52 Oilman Says: "For the first 3 years that I studied in Montreal, my tuition was 465 dollars a year……and I was born in the late 60′s." I was born ten years earlier and my tuition was more than that a semester. I started by flipped burgers for $1.45/hour on weekends and graduated in the recession of the early Eighties. Sixty percent of my graduating class couldn't find work and it took two years to find a job far below my education. The next ten years were spent busting hump turning it into a career. I had it leagues better than my parents who emigrated from wartime Europe. Yes, kids today have it hard but FFS take the off the cross. They're not world historical victims, they had the most privileged childhoods in history. Consider teaching them to work their… Read more »
patriotz
Member

@PennyStock:

"The typical U.S. household headed by a person age 65 or older has a net worth 47 times greater than a household headed by someone under 35, according to an analysis of census data released Monday."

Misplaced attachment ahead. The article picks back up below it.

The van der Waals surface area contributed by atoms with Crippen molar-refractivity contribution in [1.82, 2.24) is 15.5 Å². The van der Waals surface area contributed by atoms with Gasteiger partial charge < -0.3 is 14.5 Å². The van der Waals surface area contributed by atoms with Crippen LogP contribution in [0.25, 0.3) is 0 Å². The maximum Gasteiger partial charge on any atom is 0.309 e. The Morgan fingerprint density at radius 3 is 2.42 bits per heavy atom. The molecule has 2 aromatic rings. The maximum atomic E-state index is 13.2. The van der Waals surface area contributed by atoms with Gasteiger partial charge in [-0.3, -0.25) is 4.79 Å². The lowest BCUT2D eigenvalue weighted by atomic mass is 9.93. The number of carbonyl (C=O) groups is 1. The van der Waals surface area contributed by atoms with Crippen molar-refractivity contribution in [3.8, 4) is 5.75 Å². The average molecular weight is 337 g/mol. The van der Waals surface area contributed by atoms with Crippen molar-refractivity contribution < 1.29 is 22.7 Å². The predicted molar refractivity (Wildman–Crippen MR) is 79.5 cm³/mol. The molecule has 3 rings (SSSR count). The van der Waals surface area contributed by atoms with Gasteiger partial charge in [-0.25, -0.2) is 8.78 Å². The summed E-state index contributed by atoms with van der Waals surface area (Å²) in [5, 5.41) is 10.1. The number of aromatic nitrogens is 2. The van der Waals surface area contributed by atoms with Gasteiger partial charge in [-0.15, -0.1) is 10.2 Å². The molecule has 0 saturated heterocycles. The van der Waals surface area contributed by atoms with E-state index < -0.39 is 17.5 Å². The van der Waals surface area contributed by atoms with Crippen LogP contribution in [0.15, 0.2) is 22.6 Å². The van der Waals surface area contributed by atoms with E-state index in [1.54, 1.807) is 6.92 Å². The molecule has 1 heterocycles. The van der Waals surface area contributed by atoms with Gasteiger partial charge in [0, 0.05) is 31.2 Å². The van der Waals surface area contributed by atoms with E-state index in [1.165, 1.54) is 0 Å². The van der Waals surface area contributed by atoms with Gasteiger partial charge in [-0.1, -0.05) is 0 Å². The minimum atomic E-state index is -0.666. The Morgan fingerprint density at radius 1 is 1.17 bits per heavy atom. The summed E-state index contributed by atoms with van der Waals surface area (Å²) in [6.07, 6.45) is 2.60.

That's always been true, simply because people become wealthier as they get older, through both savings (of which paying off mortgage debt is the greatest factor) and inheritances.

The big question is whether young people today will be able to accumulate wealth the way today's elders have.

Devore
Member
Devore

@DEFAULT NAME: Yes, net worth.

patriotz
Member

@Oilman:

"Students today are screwed. No Summer jobs, no prospects after University, and a mountain of debt so high it will take 3 lifetimes to pay it off."

And people still think that house prices can keep going up indefinitely.

"I worry for my kids, but I’m also working my ass off to give them every opportunity possible…"